The Future of Retail

Last night I attended a Portland Design Week panel discussion on the future of retail. It wasn’t quite what I expected, as the discussion skewed more towards what retailers could do to increase value for their consumers through services and technology, rather than the more design-oriented aspect of the retail experience (space, visuals, product display, in-store communications), but it did raise some interesting food for thought. Panelists from Nordstorm Innovation Lab, REI and Ziba discussed everything from the rise of e-commerce, Amazon and dreaded OMNICHANNEL, to technological innovation, their biggest successes and inspirations and what they hope for the future.

The take-home message was that retailers, innovators and designers need to continue to think of new ways to stay competitive by adding more value to the consumer experience. Does that mean that you provide personal stylists that will consult with you via text as you put together your outfit for the evening, a la Nordstorm? Find a way to eliminate check-out lines as the REI panelist suggested, while uncovering new ways to get local influencers to hang out in your store? Do you scramble to implement the latest technology advances that will put you just ahead of the curve? Or do you hunker down, eschew the push to look like the next big thing and create a special community through a really great space, quality products and personalized, friendly service?

I don’t know. But it did make me think about the ways that all businesses, retail or not, should really be thinking about the services and value they provide, the ways that customers experience and interact with their business and how and whether they’re using technology to provide those services. With the lightning fast turnover of trends and ever-increasing technology options, I think there’s real opportunity to be deliberate about what you’re doing, choose your path with conviction, and stick to what’s most important to your business. I’m excited to see what the future of retail will look like, and for that matter, everything else.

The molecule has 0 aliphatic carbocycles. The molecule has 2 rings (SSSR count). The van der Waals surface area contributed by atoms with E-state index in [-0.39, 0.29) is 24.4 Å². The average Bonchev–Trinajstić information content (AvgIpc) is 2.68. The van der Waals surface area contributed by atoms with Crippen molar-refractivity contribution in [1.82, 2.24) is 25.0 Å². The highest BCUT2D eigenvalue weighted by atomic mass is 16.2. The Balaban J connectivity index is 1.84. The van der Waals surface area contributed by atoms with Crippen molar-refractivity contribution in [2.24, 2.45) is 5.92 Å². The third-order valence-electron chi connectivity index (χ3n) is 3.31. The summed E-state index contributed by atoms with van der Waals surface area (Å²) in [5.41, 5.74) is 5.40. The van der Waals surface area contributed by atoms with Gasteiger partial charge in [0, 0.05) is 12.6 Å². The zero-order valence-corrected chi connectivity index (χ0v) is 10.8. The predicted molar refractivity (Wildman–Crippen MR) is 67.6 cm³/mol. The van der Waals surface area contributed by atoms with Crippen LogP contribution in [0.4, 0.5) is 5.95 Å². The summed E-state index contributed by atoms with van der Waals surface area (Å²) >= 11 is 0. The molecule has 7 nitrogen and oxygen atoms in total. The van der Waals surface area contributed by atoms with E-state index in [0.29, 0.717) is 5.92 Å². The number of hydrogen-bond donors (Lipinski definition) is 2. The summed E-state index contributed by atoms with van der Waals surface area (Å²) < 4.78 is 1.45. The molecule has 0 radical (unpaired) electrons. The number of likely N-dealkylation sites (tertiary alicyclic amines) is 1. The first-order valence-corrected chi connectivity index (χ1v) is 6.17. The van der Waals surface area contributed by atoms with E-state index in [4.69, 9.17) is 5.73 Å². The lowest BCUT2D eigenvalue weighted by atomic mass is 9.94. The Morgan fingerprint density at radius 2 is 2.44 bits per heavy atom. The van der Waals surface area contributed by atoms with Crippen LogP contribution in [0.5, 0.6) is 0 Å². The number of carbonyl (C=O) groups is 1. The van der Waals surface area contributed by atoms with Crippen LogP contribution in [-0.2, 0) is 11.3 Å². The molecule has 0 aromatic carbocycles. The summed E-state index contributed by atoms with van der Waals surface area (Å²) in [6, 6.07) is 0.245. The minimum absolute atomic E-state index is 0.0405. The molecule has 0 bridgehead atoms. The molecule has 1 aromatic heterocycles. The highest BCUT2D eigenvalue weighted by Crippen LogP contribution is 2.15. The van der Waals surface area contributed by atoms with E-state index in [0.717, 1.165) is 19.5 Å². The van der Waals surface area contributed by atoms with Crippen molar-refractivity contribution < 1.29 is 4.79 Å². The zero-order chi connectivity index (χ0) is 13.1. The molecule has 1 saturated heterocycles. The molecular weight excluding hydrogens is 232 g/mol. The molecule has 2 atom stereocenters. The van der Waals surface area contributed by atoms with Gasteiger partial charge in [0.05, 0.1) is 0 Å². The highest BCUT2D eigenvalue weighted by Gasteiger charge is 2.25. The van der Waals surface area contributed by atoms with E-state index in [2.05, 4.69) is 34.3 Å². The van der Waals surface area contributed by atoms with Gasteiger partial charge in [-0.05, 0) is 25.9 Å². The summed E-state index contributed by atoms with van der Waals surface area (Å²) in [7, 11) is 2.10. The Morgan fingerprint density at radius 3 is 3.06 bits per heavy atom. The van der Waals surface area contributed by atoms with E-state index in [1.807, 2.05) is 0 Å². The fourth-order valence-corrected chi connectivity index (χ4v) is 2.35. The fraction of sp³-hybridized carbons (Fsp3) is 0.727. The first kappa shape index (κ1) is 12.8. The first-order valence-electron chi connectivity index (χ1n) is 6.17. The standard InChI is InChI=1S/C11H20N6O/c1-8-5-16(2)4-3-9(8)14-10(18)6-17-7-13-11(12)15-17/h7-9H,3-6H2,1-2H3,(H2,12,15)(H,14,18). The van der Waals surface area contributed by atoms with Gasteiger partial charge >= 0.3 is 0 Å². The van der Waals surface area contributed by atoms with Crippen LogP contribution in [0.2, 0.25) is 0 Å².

Once The Dust Settles, Will The Moda Center Be Worth It?

identity transformation

It’s a dark day in the Rose City.

As I’m sure you’ve all heard by now, the home of the Portland Trail Blazers will no longer be called the Rose Garden. In an attempt to bring in more funding, the president of the Blazers announced last week that their home, deemed the Rose Garden in 1995 when the arena opened, has been renamed the Moda Center. The name change comes as a result of a corporate sponsorship with Moda Health (formally ODS), the local insurance company headquartered in Portland.

As you can imagine, this hasn’t set well with Portlanders. Not only have there been social media rants and petitions swirling around the internet, but from a PR perspective, I don’t think it was a great tactic in keeping the community’s support.

An identity transformation

A year ago, the Trail Blazers began their identity transformation with a new president, new general manager and a new point guard. So why not throw in a new name for the arena? This 10-year partnership with provide the Blazers with $40 million, which is apparently significantly larger than multiple naming-rights deals in some mid-sized NBA markets. And after watching a successful sponsorship/name change with PGE Park to Jeld-Wen Field, I can understand why the Blazers thought this could be seamless.

Is money the answer?

But it wasn’t for the Blazers, and it won’t be for a while. So, I have to ask – once the dust settles, will the Moda Center’s money be the right answer for the Blazers? And not just for the Blazers, but for Moda Health and the Rose City? A decade ago, I think the Blazers could have made the change with limited backlash. But in today’s era of social media with instant, overly-vocalized opinions, I think the repercussions may be too large. While it is evident the Blazers need a corporate sponsor, it may not have been necessary to have a complete renaming. This move may go down in Portland’s history as one of those bad decisions we never let them forget.

Party on the River

human access project

The Human Access Project wants to change the way Portland thinks about the Willamette.

Ah, the mighty Willamette. It’s a beautiful river that serves as a landmark, an industrial thoroughfare and an integral part of Portland life. And, if you’re like most people who’ve spent some time in the Portland area, you’re as likely to dip a toe in the river as you are to head down to the sewage treatment plant for a lap swim. We all know that you just don’t swim in the river.